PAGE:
Here’s the piece I drafted, and I’m calling it an “angled sleeve band” for lack of a better term.  The top curve is essentially a nearly-flat sleeve cap, and the piece gets folded in half lengthwise so all the raw edges are enclosed in the armhole seam.

To draft the piece, I measured the length of the armhole, multiplied by about 0.93 so the band would be slightly shorter, and drew the band length as a horizontal line across the center.  I chose my desired width at the shoulder (2 inches) and armhole (5/8 inch), and drew vertical lines at the center and ends to represent these distances.  (Remember to double these width measurements since the piece will get folded in half.)  I eyeballed the curve, connecting the ends of all my vertical lines.  Finally, I added a 5/8 inch seam allowance all around the outside of the piece.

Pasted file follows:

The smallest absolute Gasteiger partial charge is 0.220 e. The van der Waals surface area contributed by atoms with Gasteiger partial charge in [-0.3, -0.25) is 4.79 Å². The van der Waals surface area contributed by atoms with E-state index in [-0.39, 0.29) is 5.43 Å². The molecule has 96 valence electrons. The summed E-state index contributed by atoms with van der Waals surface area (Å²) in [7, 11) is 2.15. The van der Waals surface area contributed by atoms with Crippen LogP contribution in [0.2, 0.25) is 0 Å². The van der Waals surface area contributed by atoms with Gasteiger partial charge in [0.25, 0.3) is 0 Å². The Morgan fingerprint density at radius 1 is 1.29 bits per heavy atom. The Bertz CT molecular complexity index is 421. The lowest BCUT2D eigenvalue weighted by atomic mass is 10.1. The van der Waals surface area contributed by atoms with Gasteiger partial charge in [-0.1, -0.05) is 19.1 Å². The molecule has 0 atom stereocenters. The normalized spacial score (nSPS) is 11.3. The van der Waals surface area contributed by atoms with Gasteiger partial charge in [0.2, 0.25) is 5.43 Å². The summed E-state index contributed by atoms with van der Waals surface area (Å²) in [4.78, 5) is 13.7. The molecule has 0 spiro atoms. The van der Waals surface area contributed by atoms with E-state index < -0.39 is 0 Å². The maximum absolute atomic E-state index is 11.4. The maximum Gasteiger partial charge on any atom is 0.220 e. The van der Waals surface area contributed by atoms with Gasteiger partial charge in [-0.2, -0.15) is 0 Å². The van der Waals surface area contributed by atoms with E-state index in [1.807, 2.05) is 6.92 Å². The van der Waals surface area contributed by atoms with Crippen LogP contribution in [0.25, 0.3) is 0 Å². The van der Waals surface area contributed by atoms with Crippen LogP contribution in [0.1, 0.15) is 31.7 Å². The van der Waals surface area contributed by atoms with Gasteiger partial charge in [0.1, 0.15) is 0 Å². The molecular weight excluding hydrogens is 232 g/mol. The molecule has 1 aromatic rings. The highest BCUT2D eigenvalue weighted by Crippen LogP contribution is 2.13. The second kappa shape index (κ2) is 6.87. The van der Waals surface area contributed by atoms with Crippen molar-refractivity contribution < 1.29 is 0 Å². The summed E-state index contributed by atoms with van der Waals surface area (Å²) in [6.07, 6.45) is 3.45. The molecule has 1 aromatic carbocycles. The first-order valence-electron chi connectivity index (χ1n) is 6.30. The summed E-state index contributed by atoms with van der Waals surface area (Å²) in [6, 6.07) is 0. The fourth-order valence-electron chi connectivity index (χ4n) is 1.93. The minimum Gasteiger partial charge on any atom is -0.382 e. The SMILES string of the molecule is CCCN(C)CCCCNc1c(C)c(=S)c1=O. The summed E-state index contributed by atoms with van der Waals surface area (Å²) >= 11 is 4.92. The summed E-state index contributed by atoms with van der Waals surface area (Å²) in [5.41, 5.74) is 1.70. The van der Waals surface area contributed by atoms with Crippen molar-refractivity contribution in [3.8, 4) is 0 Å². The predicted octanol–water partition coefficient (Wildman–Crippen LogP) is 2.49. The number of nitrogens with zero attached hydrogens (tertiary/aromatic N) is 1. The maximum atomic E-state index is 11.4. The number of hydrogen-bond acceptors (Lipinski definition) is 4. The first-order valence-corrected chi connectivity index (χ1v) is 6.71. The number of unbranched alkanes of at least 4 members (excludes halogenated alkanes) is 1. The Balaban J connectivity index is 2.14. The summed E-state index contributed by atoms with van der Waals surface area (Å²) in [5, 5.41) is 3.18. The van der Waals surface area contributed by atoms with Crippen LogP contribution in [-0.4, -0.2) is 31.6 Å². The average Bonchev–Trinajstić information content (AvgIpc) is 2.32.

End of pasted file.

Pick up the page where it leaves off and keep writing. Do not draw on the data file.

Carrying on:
Does this make any sense?  If not, just ask.  : )

Teal striped Renfrew - front detail

I really like the result!  I knew I wanted something similar to a kimono sleeve with a thick sleeve band, but not quite as big as an actual kimono sleeve.  I didn’t exactly want a cap sleeve either, since I find cap sleeves extremely difficult to move my arms in.  These angled sleeve bands extend the shoulder line just enough to give a hint of a sleeve, without actually adding one.  The look is streamlined while still adding some interest.

Teal striped Renfrew - back detail

The back is my favorite part – I just love this look!  My style can be somewhat androgynous, and I really like that the added “interest” isn’t overly feminine or fluffy.  It’s still just a t-shirt.  Nothing fancy here!